All too often we tend to automatically identify with all the negatives about herpes. All those ways that herpes shows up as a block to our happiness, fulfillment and pleasure seem to automatically bubble up in our heads. So, being proactive around unblocking all those misperceptions is what these four reminders are all about. Use these words to say to yourself with all sincerity “I’m okay. I will be okay.” They will help you change your own relationship to yourself to be more positive and supportive.
You were just doing what comes naturally: having sex. And there is absolutely nothing inherently wrong or dirty about consenting adults having sex. There is so much beauty in it, so much opportunity for deep connection. And beyond that, let’s admit it: sex is pretty fun. Getting an STD tends to take us away from seeing it as something beautiful and fun; it might twist it into something that's more harmful, dangerous and dirty. We tend to put ourselves in the victim mentality, when there are inherent risks in all of life. We need to be reminded of the connection, beauty and fun of sex. We get to reclaim all the nourishing beauty that sex is.
Too many people feel that herpes dampens their ability to be sexy, but the truth is that it’s a decision you make … are you sexy with herpes or not? Remember that it’s not about the herpes taking your sexy away from you, but how you relate to your sexuality with confidence that is sexy. Partners can also see it as incredibly sexy that you areopen and vulnerable about something that is perceived as shameful to some. You are sexy. You deserve to be sexy. Shout it from the rooftops. Go.
Yes, society tends to dictate that it’s more than just a skin condition, but in reality that’s what herpes is. (Yes, technically the Herpes Simplex Virus isn't just on the skin, but it's the outbreaks where the shame tends to manifest most.) So choose the right words to appropriately describe herpes. Words are powerful. The often-cited fact that 80% of people have oral herpes but shrug it off as the common “cold sore” shows us the power of words and perspective. And yes, sometimes these common “cold sores” show up on the genitals. The difference between one and the other is simply location on the body, yet cold sores and genital herpes are perceived as worlds apart. This shows that it might take just a bit longer before we are comfortable with sexuality as a natural human drive. And changing society’s perceptions of what this virus truly is starts with us and how we relate to having it.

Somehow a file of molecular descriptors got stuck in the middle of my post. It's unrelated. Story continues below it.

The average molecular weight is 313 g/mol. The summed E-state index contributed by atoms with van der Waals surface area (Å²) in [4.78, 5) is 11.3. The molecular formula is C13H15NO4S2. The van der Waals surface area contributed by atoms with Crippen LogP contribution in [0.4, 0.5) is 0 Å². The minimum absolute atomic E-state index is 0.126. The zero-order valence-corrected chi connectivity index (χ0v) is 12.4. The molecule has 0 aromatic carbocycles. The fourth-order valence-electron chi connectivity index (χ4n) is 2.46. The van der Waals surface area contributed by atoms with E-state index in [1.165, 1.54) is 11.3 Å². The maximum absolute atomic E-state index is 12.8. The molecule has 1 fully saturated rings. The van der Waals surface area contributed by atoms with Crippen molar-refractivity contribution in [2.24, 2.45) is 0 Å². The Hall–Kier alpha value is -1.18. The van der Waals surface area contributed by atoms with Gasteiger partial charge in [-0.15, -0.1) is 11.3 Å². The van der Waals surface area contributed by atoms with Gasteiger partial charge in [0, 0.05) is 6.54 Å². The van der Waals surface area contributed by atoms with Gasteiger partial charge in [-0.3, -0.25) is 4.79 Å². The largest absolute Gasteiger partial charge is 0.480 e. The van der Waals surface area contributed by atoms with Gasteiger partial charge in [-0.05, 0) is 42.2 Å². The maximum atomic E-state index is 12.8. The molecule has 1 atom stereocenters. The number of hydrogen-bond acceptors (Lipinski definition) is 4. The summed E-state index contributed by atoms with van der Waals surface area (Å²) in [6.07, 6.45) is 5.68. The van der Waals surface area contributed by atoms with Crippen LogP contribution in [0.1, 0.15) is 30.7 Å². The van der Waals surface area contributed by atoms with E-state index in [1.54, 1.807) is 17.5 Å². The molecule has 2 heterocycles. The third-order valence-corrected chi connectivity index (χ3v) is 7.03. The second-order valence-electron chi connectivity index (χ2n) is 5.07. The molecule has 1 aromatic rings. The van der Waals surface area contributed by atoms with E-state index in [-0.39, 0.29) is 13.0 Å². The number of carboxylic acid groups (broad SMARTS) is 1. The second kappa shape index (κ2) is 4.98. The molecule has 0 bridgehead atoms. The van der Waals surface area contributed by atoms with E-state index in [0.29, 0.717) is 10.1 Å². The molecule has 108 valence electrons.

It is important to note that this is not to minimize the desire to save your partner from getting it, but once you have it, and all the cultural/societal/media hype is stripped away, it is just a common skin condition, after all.
When I first got herpes, I thought that this would be the one thing that would always get me down. I thought for sure I would never get over it. I thought the only way to deal with it was to avoid thinking about it. But strangely enough, I have become truly thankful for how I have grown and who I have become since getting herpes. It is a unique opportunity to be authentic with romantic partners in a way that many people choose not to be (or go into deep denial about); some even outright lie about it to avoid having to face the emotional ramifications. But going through these emotional ramifications are where the deeper opportunities lie. Check out this quote for a summary: “The cave you fear to enter holds the treasure you seek.” Beautiful. And true.
So practice saying these four things whenever you start to feel down about having herpes. And really check yourself so you say them in a real, meaningful way. Your relationship with herpes doesn’t have to be a burden. And that relationship starts now.